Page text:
Monday, June 14, 2010

William Easterley reviews Matt Ridley's new book

A High-Five for the Invisible Hand. Choice quote:
"[N]atural scientists have remarkably low standards for reasoned argument when they discuss social science, as compared with the rigor they bring to their home fields."
Parting remark:
"So read “The Rational Optimist” for its fascinating history of trade and innovation. But also ponder whether the debate over markets can move forward while it remains a purely religious war. Those willing to confront honestly all the doubts about the “free market” might then actually be persuasive in arguing that it is the worst system humans have ever tried — except for all the others."
P.S. See also the discussion in Aid Watch and George Monbiot's review The Man Who Wants to Northern Rock the Planet.
Discussion in Economist's View


Frank S. Robinson said...

William Easterly’s review of Matt Ridley’s book, The Rational Optimist: How Prosperity Evolves complains that his argument on the importance of exchange and free markets doesn’t explain everything about the human situation. Well, of course it doesn’t, because life is complex (which is actually part of Ridley’s argument). But that complexity doesn’t justify the review’s frankly cavalier treatment of what Ridley does have to say about one truly crucial aspect of the human story – and it's something we really need to hear just now.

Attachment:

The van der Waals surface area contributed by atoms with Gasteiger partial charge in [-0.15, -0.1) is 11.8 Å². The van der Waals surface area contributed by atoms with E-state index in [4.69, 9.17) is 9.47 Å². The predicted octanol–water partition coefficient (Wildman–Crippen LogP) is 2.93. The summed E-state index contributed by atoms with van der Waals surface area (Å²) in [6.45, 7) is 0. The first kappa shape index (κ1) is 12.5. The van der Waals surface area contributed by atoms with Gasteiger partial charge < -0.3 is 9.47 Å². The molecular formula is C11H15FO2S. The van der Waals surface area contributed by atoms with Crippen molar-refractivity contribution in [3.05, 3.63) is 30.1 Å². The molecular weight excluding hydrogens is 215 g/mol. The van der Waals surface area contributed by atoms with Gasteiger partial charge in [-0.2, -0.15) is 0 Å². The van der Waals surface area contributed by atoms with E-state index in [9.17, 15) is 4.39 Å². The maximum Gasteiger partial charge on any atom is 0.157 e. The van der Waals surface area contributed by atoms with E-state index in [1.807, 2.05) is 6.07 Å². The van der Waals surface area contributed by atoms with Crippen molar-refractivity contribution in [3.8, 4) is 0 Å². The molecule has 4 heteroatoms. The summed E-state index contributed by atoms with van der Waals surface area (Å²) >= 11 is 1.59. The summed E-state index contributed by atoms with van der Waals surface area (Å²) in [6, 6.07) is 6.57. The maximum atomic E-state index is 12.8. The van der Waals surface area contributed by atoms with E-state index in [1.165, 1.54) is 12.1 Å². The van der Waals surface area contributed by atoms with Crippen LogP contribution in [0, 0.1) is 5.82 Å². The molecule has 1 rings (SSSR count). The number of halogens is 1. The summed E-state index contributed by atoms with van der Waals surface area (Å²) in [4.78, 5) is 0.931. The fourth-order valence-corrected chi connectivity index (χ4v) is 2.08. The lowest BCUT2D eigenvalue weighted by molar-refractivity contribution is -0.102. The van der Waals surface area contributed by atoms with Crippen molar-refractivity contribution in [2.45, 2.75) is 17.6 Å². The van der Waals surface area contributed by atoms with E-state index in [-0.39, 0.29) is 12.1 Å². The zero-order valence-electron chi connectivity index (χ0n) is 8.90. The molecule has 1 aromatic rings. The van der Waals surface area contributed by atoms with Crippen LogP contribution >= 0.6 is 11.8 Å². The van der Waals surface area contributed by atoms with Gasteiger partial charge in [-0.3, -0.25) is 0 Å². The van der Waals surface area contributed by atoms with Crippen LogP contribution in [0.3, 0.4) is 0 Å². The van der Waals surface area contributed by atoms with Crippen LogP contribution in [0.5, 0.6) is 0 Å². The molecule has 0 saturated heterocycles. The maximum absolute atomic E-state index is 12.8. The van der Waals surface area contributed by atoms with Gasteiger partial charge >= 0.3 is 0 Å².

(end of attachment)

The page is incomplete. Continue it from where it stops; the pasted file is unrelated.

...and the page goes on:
Professor Easterly seems to pine for a different book than Ridley’s, one that bravely takes on the entirety of the pessimist catechism (and explains its seductiveness). In fact, there is just such a book: mine, The Case for Rational Optimism, published by Transaction at Rutgers University (2009). It addresses not only such topics as war, the environment, the economy, technology, etc., but also the philosophical and psychological aspects of optimism versus pessimism. See

gaddeswarup said...

Professor Robinson,
Thanks for the link. I agree that William Easterley is somewhat cavalier in his review but from my reading of Ridley's previous books, Ridley's comments outside his scientific expositions (like the later parts of "The origins of Virtue") do not inspire too much confidence. Again thanks for the link and I will look up your books when I get a chance.